Homeschool Spanish Teacher's Guide To Choosing Curriculum

Posted in Foreign Language, Just Starting Out on October 26, 2016 - by

It is an honor to write and share my experience with you about Spanish learning and homeschooling. A “homeschooling” parent has to be able to wear the teacher’s hat and make the decisions about what  children are going to learn and  how they are going learn.  One of the challenges I had to face every year “as a parent” was choosing the right curriculum for my children; like many of you I  try to keep things simple I want my children to have fun learning but I also want something manageable for our homeschool lifestyle. I want my children to learn from the best but I do not want something so complicated that we all will give up and cause the learning to stop.

Yes,  I am Spanish teacher but I am also a homeschool mom so when I put myself in your shoes I try to think about your Spanish curriculum needs from a homeschool parent’s perspective. We all look for options that are:

  • Simple - We do not want to lose our head trying to figure out how the curriculum works
  • Cost effective - we don’t want to try something and then later realizing this is not for our children.
  • Efficient - if the curriculum is not working then learning is not happening!  And because of that most likely we may be skipping the subject because it just seems to complicated for everyone to use and usually the result will be frustration for everyone involved.

What to look for in a Spanish Curriculum?

binoculars

Primary years

Age is crucial when deciding what to use. If you want to start teaching your children during the primary years I will recommend using a curriculum that uses themes or topics that make the learning process more intuitive and natural. Look for the following aspects in a curriculum:

  • Vocabulary - by theme or topic relevant to these ages.
  • Visuals - such as flashcards
  • Listening - such as songs, videos
  • Fun practices - it can include worksheets but simple and fun
  • Kinesthetic learning - moving around, making the learning real.

hands-playing-spanish

In other words, you are looking to expose the child to the language. Play is key! A lot of color and movement is extremely useful and effective! We want children to want to learn the language rather than scaring them and making them hate Spanish.

Middle and High School years

Learning the language during these years will require structure and consistency.  This does not mean fun and real learning have be absent but will require more discipline from everyone. In addition, I want you to consider the following suggestions before you choose your Spanish curriculum at this age:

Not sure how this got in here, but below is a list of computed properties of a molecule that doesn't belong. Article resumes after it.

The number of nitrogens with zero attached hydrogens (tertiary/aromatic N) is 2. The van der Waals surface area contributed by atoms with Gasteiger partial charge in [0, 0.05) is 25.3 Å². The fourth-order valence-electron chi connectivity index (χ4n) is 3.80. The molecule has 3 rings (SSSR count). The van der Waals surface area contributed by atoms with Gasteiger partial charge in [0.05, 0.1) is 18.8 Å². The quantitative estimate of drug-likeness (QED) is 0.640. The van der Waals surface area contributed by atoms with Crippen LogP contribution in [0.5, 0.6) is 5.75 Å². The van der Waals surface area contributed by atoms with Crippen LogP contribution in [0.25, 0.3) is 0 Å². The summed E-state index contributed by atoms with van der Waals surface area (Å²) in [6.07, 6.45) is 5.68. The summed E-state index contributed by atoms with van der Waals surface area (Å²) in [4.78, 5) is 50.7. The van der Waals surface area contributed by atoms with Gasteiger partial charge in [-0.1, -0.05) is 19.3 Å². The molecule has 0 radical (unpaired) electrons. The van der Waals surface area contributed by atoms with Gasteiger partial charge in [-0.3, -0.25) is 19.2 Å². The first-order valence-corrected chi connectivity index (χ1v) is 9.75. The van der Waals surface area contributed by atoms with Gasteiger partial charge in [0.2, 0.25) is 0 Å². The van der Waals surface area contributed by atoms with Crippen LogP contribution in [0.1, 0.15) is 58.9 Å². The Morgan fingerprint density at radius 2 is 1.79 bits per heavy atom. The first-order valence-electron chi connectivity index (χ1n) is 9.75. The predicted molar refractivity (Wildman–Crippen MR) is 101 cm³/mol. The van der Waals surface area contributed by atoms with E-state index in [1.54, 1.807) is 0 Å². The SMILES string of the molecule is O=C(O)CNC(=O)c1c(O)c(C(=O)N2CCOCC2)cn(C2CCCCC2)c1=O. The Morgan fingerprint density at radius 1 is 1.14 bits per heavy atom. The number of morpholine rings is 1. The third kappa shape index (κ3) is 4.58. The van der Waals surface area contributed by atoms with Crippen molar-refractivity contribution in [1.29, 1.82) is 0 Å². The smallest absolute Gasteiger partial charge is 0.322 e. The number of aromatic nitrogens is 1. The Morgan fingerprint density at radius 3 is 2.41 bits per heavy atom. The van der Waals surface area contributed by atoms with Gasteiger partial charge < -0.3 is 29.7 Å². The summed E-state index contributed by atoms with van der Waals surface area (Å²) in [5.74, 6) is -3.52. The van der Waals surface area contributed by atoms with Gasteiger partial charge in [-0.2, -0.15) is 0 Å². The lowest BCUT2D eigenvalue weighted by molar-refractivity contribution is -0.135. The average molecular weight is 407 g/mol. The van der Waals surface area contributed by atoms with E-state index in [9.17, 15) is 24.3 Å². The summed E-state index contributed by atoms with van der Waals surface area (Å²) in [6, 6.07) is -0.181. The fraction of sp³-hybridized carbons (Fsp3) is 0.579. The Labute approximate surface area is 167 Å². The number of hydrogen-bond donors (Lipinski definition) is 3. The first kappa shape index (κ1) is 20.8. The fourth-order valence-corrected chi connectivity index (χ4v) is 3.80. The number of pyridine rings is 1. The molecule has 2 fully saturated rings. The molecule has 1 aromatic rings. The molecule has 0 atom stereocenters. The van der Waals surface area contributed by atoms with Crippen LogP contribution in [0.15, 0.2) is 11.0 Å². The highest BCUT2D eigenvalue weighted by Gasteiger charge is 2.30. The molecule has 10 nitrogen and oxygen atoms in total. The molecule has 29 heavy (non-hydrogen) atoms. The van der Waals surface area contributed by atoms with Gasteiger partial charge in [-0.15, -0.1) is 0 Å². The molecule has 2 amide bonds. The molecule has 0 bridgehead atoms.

• Readiness to learn the language more in depth -  Be aware of the maturity of your child; I have students who are in 4th- 5th grade and they are using my program ( I must say “mom” is passionate about the language too).
  • Level of Independency -  Homeschooling children have the tendency to become more independent learners at an early age. (some)
  • Parent knowledge about the language - Based on my experience, “most” parents don’t  know the language, even if they know the language they may not be able to “teach” it. Therefore, finding a curriculum that gives your child teacher support will be the best. However, remember children’s learning success is always better when parents are involved and overseeing the learning regardless of the subject.

online-learning-spanish

What do I mean by learning with more  “structure” ? It means I recommend the following aspects to be present in the curriculum:

  • Vocabulary - to make the learning meaningful
  • Grammar - to bring order, logic and common sense to the learning
  • Speaking and listening -  to bring real application to the learning experience
  • Writing and reading - to support communication and comprehension skills
  • Teaching from an expert - language is like math, requires a building process, moves from beginning level to inter-medium - advance.
  • Assessment and practices - to measure progress
  • Culture - I call this the “perfume” of the language. Culture makes learning fun, real and engaging